While I was teaching the last couple of days, several issues came up and one of them was fiberglass insulation. I tell my students at the beginning of the semester that I hate fiberglass insulation and very rarely use it, but that’s not really fair or true. Used in the right context, fiberglass insulation can be just fine. However, I find all too often that fiberglass is used in the wrong way. It really is not great as wall or attic insulation and it’s often found in basement ceilings where it’s installed up side down. So I thought it would be good to discuss when and where to use fiberglass insulation, and why it doesn’t work in all locations.First, fiberglass insulation works by trapping the air in between the fiberglass fibers. So fiberglass insulation is really only effective when there is absolutely no air movement where it is installed. Air movement through the insulation removes those trapped pockets of air and essentially makes it a filter. And no matter how tight you build a building, you are still going to have air leakage in some areas. That’s why; when you pull it out of the box sill in your basement it looks black. That’s just the air infiltration from the box sill being filtered through your insulation and making it useless, since it is no longer trapping air pockets within its web of fibers.The box sill or band joist, is often one of the leakiest locations in a home, and therefore one of the worst places to install fiberglass insulation. Fiberglass insulation rarely works well in the wall cavity because your siding breathes and tongue and grove wall surfaces are not airtight. Wall cavities can also be open to the box sill below. If you follow the principle that hot air rises, then that air is always going to be traveling up through your wall cavities, taking warm air with it, and cooling off the sheetrock on the inside. It also performs poorly in the attic due to wind washing. Wind washing is the effect that happens when the air enters your attic through your soffit venting and blows through the insulation. Contractors install proper vents to try to direct the air above the insulation. But I have been in many homes that have improperly sized or installed proper vents, or none at all. Not installing the proper vents and insulation dam causes the wind to be pulled through the fiberglass insulation, again releasing the trapped air molecules in the fiberglass and making the insulation less effective.If you have a heating system, plumbing, or laundry in your basement then the insulation does not belong in your basement ceiling. People argue with me all the time that they do that just to make the floors warmer; well that’s not a good enough reason. You’ll be thanking me when you don’t have frozen pipes and the excess heat from your boiler can rise to the floors above. If you have any of the things I mentioned in your basement then the thermal boundary of your space is the wall. If you have rubble stone or granite the best wall insulation is spray foam. If you have smooth concrete then the best insulation is rigid insulation. If you live in Maine the rigid insulation needs to be Thermax insulation approved by the Maine State Fire Marshal’s office for use without covering. Otherwise, you have to cover your rigid insulation with a 15 minute thermal barrier – which is 1/2” Sheetrock or ¾” OSB. You are also required to cover your spray foam insulation with a thermal barrier that any spray foam installer can spray on as part of the insulation process.But I digress, we were talking about fiberglass, and why it seems to always be installed in the wrong place or the wrong way. The Kraft paper side of the fiberglass always needs to be to the warm side of the structure. So in Maine, it needs to face to the inside. Fiberglass is only as good as it is installed. The Kraft paper should be face stapled to the studs, not side stapled which compresses the insulation. The fiberglass insulation should be cut and fit around electrical wiring so that it is not compressed behind the wire. And it needs to fit fully into the cavity, touching both sides of the studs, as well as, the top and bottom. All too often insulation is installed by the lowest paid guy on the job site. It’s one of the most critical pieces to get right, but it’s nasty work and therefore done by the new guy. In basements, the Kraft paper side needs to be up against the warm floor above, not stapled to the floor joists below– I know this is easier to install, but it’s putting the vapor barrier on the wrong side. And in the North East we strap our ceilings, which makes fiberglass insulation the worst type of insulation to use in your attic. The ¾” strapping leaves a ¾” gap between the ceiling sheetrock and the insulation above allowing air to carry the heat away from the sheetrock without the protection of the insulation. That moving air also reduces the effectiveness of the insulation above. So make sure that your insulation is in full contact with your sheetrock ceiling. The proper way to solve this problem without adding a lot of extra expense is to pick up your fiberglass insulation, blow in 3 inches of cellulose, cut the vapor barrier on your existing fiberglass insulation and lay it back down on top of the cellulose. If you need more insulation to meet the code minimum, blow an additional couple of inches of cellulose over the top of your fiberglass insulation to make a fiberglass sandwich. The density of the cellulose minimizes the airflow through the insulation and makes the fiberglass more effective.Where would I use fiberglass? Well it makes a great sound barrier, so I would use it around the master bedroom and around bathrooms to reduce noise levels. I would also use fiberglass insulation in conjunction with rigid insulation in basements if you were going to finish a basement, because it does not hold water, and basements can be moist. It has its place, in a completely sealed envelope it can add a lot of r-value to a system, but it needs to be installed correctly and in the right location.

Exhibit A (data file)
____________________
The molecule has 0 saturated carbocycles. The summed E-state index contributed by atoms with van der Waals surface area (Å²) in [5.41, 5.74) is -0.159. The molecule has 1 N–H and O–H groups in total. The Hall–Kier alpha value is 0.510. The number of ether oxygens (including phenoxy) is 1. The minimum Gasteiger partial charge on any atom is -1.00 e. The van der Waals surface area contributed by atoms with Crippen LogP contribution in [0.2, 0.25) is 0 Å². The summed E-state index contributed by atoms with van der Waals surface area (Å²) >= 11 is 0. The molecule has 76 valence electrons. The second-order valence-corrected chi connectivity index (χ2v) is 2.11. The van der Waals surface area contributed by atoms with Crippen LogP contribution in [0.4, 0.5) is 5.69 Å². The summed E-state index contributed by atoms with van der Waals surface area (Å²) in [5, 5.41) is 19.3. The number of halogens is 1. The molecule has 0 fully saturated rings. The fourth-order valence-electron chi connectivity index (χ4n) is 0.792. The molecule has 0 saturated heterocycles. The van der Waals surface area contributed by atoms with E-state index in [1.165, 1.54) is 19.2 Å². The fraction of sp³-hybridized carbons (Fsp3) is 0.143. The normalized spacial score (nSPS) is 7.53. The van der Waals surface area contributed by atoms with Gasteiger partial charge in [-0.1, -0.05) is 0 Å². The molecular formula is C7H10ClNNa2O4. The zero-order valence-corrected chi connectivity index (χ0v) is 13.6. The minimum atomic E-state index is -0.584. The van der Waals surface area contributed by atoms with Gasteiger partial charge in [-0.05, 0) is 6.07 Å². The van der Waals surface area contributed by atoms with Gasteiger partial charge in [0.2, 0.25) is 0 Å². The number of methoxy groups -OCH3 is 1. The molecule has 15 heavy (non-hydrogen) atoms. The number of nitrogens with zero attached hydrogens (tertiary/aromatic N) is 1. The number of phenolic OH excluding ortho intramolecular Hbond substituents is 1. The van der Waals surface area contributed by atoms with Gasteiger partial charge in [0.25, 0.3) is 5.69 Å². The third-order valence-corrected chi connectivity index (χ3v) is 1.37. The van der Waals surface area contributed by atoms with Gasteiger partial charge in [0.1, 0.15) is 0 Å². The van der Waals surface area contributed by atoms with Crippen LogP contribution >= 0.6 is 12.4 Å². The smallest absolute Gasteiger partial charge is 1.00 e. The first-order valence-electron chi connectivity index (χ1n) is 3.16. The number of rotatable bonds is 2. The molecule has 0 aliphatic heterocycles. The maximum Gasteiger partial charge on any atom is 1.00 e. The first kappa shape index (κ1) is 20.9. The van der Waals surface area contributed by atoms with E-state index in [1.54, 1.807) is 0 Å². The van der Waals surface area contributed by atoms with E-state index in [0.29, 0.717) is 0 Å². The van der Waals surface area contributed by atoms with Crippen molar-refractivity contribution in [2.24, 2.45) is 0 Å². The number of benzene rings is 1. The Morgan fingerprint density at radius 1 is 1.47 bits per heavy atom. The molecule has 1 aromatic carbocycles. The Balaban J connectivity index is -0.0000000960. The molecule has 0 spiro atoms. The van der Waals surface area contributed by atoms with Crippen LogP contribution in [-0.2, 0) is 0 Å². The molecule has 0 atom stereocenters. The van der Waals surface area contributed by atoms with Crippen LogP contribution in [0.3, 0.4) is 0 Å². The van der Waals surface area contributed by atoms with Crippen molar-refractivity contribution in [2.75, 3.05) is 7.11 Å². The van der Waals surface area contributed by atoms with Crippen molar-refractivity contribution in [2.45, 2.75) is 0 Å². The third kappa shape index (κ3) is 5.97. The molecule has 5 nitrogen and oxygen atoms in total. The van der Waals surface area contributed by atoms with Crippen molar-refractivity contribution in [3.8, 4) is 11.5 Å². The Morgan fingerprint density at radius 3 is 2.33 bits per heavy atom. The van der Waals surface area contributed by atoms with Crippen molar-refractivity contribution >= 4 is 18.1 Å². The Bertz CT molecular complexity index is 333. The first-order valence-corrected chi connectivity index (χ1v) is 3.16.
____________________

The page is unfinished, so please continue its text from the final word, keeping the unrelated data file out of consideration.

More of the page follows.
As of September 15th it's heating season again. If you live in New England, or more specifically, Maine, then you know that means it's time to fill your tank with Fuel Oil again. It's a sad reality for me, that Natural Gas lines are less then .25 miles down the street, but just out of my reach. Our street was paved last year, and city ordinances require that you can not rip up the pavement for a certain number of years.I knew the city was going to pave our street, so prior to paving, I reached out to the natural gas company in our area. I was told that I would need to petition my neighbors and convince several of them on our street to switch to natural gas. If you are a homeowner or building owner, you know that replacing your heating system is a costly upgrade and very few people are willing to do so. Sure i'm an Energy Consultant and I could have run the numbers for all of my neighbors on the savings and payback for moving to natural gas - but let's be honest, who has that kind of time!So instead I leave you with a few nuggets of wisdom that I use when I do all of my residential energy audits.1. Have an Energy Audit done on your home. A great energy auditor is trained to understand your home as a system and figure out where air leaks are coming from and what the best solution for your individual home is. Even homes built from the exact same plans will be totally different, so make sure you hire the right energy auditor, that will give you an assessment on your unique home.2. Air sealing is the cheapest and nets you the most savings for the dollars you put in. Everyone has heard the term "hot air rises" so start in your attic - seal around anything that protrudes through your ceiling and into your attic space. Grab a tube of caulking and a can of 1-part spray foam from your local hardware store and make that first adventure into your attic. Air sealing isn't rocket science - but be very careful to stand on the joists and not fall through the ceiling. If you're not agile, or willing to climb around in your attic on a saturday afternoon there are plenty of hungry contractors out there willing to do the job!3. Add insulation - adding insulation to your attic is the best place to start because it is usually easy to get to. If you haven't done the air sealing mentioned in number 2, don't even bother with the insulation - you'll just be wasting your money.3. After you've done all the insulation and air sealing - then consider upgrading your heating system. You ask - why do I leave this for last - I have an old heating system and it will save me the money I need to add the air sealing and insulation. Well that might be true, but once you add the air sealing and insulation, your heating system will be oversized and you'll lose money from short cycling.So this heating season - as the leaves begin to fall and we start thinking about winter again - keep in mind - that a good energy audit can tell you a lot about your home, and save you money all year long.